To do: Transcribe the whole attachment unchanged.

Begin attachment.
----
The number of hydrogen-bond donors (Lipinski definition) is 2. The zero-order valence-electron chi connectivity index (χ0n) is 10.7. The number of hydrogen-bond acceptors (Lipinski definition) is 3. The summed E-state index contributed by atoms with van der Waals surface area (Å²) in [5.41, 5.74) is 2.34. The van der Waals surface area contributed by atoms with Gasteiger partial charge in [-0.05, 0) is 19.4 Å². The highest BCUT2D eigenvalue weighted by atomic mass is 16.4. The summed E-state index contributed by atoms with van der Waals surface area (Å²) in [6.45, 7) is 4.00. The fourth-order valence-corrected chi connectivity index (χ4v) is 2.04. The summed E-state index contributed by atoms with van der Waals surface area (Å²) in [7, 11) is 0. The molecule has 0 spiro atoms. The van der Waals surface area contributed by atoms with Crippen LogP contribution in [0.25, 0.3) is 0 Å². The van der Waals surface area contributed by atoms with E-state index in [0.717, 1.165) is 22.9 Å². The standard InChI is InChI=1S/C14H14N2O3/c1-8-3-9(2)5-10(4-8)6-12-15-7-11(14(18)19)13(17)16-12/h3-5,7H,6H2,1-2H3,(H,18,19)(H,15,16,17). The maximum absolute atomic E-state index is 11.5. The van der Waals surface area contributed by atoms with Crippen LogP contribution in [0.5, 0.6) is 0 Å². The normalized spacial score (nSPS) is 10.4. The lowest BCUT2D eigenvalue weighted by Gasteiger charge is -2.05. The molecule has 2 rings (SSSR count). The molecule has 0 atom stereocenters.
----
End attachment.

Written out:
The number of hydrogen-bond donors (Lipinski definition) is 2. The zero-order valence-electron chi connectivity index (χ0n) is 10.7. The number of hydrogen-bond acceptors (Lipinski definition) is 3. The summed E-state index contributed by atoms with van der Waals surface area (Å²) in [5.41, 5.74) is 2.34. The van der Waals surface area contributed by atoms with Gasteiger partial charge in [-0.05, 0) is 19.4 Å². The highest BCUT2D eigenvalue weighted by atomic mass is 16.4. The summed E-state index contributed by atoms with van der Waals surface area (Å²) in [6.45, 7) is 4.00. The fourth-order valence-corrected chi connectivity index (χ4v) is 2.04. The summed E-state index contributed by atoms with van der Waals surface area (Å²) in [7, 11) is 0. The molecule has 0 spiro atoms. The van der Waals surface area contributed by atoms with Crippen LogP contribution in [0.25, 0.3) is 0 Å². The van der Waals surface area contributed by atoms with E-state index in [0.717, 1.165) is 22.9 Å². The standard InChI is InChI=1S/C14H14N2O3/c1-8-3-9(2)5-10(4-8)6-12-15-7-11(14(18)19)13(17)16-12/h3-5,7H,6H2,1-2H3,(H,18,19)(H,15,16,17). The maximum absolute atomic E-state index is 11.5. The van der Waals surface area contributed by atoms with Crippen LogP contribution in [0.5, 0.6) is 0 Å². The normalized spacial score (nSPS) is 10.4. The lowest BCUT2D eigenvalue weighted by Gasteiger charge is -2.05. The molecule has 2 rings (SSSR count). The molecule has 0 atom stereocenters.